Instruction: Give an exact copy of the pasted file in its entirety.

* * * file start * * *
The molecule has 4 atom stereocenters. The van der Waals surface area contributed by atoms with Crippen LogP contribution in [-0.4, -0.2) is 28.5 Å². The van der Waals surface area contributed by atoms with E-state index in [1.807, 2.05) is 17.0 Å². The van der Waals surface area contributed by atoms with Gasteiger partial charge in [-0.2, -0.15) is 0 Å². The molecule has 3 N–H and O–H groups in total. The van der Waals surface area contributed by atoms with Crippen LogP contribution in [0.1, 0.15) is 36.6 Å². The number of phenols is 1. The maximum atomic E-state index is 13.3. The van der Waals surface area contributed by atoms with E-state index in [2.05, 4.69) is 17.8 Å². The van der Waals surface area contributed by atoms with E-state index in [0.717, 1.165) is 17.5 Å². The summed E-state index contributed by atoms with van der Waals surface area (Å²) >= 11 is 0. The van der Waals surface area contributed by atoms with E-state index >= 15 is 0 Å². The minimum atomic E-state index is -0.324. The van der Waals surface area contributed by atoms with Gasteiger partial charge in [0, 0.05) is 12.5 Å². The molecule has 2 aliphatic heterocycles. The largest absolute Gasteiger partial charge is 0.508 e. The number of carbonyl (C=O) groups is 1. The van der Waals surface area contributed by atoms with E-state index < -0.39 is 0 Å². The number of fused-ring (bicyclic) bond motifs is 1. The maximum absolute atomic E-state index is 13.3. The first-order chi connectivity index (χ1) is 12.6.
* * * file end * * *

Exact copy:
The molecule has 4 atom stereocenters. The van der Waals surface area contributed by atoms with Crippen LogP contribution in [-0.4, -0.2) is 28.5 Å². The van der Waals surface area contributed by atoms with E-state index in [1.807, 2.05) is 17.0 Å². The van der Waals surface area contributed by atoms with Gasteiger partial charge in [-0.2, -0.15) is 0 Å². The molecule has 3 N–H and O–H groups in total. The van der Waals surface area contributed by atoms with Crippen LogP contribution in [0.1, 0.15) is 36.6 Å². The number of phenols is 1. The maximum atomic E-state index is 13.3. The van der Waals surface area contributed by atoms with E-state index in [2.05, 4.69) is 17.8 Å². The van der Waals surface area contributed by atoms with E-state index in [0.717, 1.165) is 17.5 Å². The summed E-state index contributed by atoms with van der Waals surface area (Å²) >= 11 is 0. The van der Waals surface area contributed by atoms with E-state index >= 15 is 0 Å². The minimum atomic E-state index is -0.324. The van der Waals surface area contributed by atoms with Gasteiger partial charge in [0, 0.05) is 12.5 Å². The molecule has 2 aliphatic heterocycles. The largest absolute Gasteiger partial charge is 0.508 e. The number of carbonyl (C=O) groups is 1. The van der Waals surface area contributed by atoms with E-state index < -0.39 is 0 Å². The number of fused-ring (bicyclic) bond motifs is 1. The maximum absolute atomic E-state index is 13.3. The first-order chi connectivity index (χ1) is 12.6.